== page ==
2011 Fall External Programs France Kenny Thapoung

Can I get some service?


This is a timeless question that constantly plagues excursions to restaurants, whether it is on the Champs-Elysée or the Centre Pompidou.  It’s not that the service is unresponsive and inattentive, but restaurant-ing is a completely different ball game than major chains in the United States such as Chili’s and Red Robin.

Last week, friends from the Temple Rome program spent their fall break in my lovely home away from home.  Unfortunately that was also the week of my midterms so touristy sightseeing was nonexistent with them.  But I did manage to grab an evening bite with them.  As I “mingled” aka flirted with the MARRIED waiter trying to help the only other French-speaking friend at the table organize the orders, that was probably the last time we saw him for what felt like 45 minutes.  The restaurant wasn’t packed, and there were three waiters who were assumingly ready-to-serve, but it’s not the case in Paris.

Every meal revolves around conversation.  Duh, right?  I mean, who goes on first dates or group hangouts and expects to simply sit, eat, and leave?  Certainly not the French!

Grabbing a “quick” bite to eat at a restaurant or café could possibly take up to an hour to an hour and a half, even if you only order a mere appetizer or a small entrée.  That’s because the French take the element of conversation to an extreme.  If you’re craving a full-course experience, those could run up to a solid two-three hours.  Once you claim your seat though, it’s yours for however long you want.  The servers can’t kick you out unless your table is wiped scarce of food, and you have no plans of ordering anything else.  Maybe that’s the reason why Parisians eat so slowly – so that they won’t feel obligated to abandon their seats or order something else from what’s probably already a wallet-ripping menu.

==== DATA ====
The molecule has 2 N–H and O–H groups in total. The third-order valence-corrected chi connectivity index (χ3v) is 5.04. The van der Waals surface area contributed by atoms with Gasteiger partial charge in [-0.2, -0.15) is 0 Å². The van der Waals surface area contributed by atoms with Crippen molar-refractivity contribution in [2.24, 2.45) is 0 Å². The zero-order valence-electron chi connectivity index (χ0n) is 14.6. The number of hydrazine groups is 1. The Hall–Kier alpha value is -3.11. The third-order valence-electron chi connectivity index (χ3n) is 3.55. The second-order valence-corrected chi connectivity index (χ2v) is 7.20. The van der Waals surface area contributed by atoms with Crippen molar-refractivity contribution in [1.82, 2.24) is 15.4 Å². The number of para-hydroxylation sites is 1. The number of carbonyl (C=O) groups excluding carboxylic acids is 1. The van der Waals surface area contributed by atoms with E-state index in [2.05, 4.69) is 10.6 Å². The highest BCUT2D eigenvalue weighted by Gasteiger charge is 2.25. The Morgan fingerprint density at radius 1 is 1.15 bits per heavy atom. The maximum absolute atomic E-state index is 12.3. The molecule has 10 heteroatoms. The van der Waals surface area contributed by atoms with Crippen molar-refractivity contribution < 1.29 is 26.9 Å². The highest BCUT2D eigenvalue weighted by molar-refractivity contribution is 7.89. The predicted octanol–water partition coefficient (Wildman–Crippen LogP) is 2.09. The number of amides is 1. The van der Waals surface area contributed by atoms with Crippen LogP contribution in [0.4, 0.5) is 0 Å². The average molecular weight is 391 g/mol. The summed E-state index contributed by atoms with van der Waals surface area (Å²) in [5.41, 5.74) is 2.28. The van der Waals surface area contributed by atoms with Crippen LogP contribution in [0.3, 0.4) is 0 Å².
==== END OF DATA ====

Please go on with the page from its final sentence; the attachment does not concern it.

So how to navigate through a Parisian menu?  While most menus will have English translations underneath, if you’re not accustomed to specific French terms, the language barrier could serve you a side salad when you wanted a big Caesar.  First things first: An “apertif” is not an appetizer, they’re light drinks of alcohol such as wine or beer.  ALWAYS ask for “un carafe d’eau” which is a jug of tap water because it’s free, unlike bottled water and sodas that cost more lat their 1.5-liter counterparts and don’t come with free refills (one of the things I miss dearly about the Red, White, and Blue).  Oddly enough, appetizers are referred to as “entrées” while entrées are “plats principals.”  Thankfully, desserts are still called desserts!  Like I need more food in my stomach…

But after you’ve decided and are served your food, prepare to be undisturbed for the remainder of the meal.  Servers won’t bother you or routinely check up on you unless they see your carafe is clearly empty or your plates are spotless.  In a way, I guess I appreciate the time to talk with whomever I’m with, but I’m the type of person who needs to be tended to whenever I beckon or call.  What do they call that now?  High maintenance?  Sorry, but I like my food whenever I want it!

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